FDA Workshop Tackles Ongoing Cybersecurity Concerns
Posted February 5, 2019
On its first day of business following the 35-day government shutdown, the Food and Drug Administration (FDA) brought together medical device manufacturers, healthcare delivery organizations (HDOs), researchers, patients, and other stakeholders for a public workshop focused on what FDA Commissioner Scott Gottlieb called one of the agency’s “most critical device safety challenges and priorities”—cybersecurity.
“As we’ve seen in recent years, the threat of cybersecurity attacks is not theoretical. The risk of patient harm either from a ransomware attack that threatens hospital operations or a hack that compromises a patient’s device is a very real concern,” Gottlieb said. “But we know that the solutions to these challenges are not straightforward. Like the technology itself, there is not a one-size-fits-all approach to address these issues” due to the variety of device designs, environments, and uses.
The workshop sought feedback on the FDA’s premarket draft guidance, which was released last October to help manufacturers incorporate cybersecurity best practices into the design of their medical devices. Crucially, the draft guidance recommends including a cybersecurity bill of materials (CBOM), which details the software and hardware components of a device that are susceptible to cyberattacks.
“Particularly in response to the WannaCry ransomware attack in 2017, we realized that a major challenge to efficient and timely threat response was that device users didn’t know what they had. By providing [a] bill of materials, manufacturers will deliver much-needed transparency” that enables users to evaluate their devices and mitigate risks, Gottlieb said.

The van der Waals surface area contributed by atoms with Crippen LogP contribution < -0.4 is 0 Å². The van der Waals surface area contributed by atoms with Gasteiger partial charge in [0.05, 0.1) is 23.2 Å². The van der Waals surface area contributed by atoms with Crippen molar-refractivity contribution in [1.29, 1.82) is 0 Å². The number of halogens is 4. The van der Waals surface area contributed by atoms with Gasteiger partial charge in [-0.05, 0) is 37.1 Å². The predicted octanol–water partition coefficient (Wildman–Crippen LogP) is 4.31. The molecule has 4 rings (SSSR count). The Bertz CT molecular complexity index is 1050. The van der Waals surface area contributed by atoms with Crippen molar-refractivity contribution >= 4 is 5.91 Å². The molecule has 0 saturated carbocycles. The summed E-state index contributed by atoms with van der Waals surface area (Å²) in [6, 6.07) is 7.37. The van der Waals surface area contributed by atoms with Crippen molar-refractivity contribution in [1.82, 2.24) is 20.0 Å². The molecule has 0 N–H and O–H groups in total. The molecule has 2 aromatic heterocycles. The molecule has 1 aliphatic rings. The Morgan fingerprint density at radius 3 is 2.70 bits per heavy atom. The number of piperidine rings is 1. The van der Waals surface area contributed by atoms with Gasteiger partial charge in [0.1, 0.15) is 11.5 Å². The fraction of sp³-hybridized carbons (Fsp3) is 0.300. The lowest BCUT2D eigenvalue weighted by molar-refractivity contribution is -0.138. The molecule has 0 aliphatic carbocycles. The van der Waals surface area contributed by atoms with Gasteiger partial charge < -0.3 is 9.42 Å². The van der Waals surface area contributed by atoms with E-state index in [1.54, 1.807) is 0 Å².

Participants at the meeting discussed the content, benefits, and risks of CBOMs, including how to make this cybersecurity information most useful to the end user. Additional topics included methods to assess vulnerabilities, threat modeling, and communicating cybersecurity principles to both clinicians and patients.
“Many HDOs are not equipped with dedicated staff or tools to put the software bill of materials (SBOM) or CBOM document into much use. They do not have the capability to track their assets on a software component level basis,” said Priyanka Upendra, compliance program director of technology management at Banner Health, who attended the workshop. “HDOs and the overall HTM community would greatly benefit from a step-by-step process to consume the SBOM/CBOM, better understand how the software works, troubleshoot common problems, and manage and remediate a risk in a timely manner.”
In addition to working with medical device manufacturers, HDOs, and the public, the FDA said it is teaming up with “white hat” hackers (also called “ethical hackers”) by supporting the DefCon 2019 Biohacking Village through the launch of its #WeHeartHackers campaign and website. Attendees of the Jan. 29–30 meeting cheered the FDA for this collaborative approach to tackling such a complex and fast-moving problem.
“We have come a long way—but still have quite some way to go,” said Axel Wirth, distinguished technical architect at Symantec and member of the BI&T Editorial Board, who attended the meeting. “I applaud the FDA for the continued effort to lead the charge as they have done for the past several years. The challenges will continue to grow due to changing care delivery models (home care) and changes in technology (mobiles, cloud). Unfortunately, our challenges are the adversaries’ opportunity.”
The FDA is seeking comments on its draft guidance until March 18.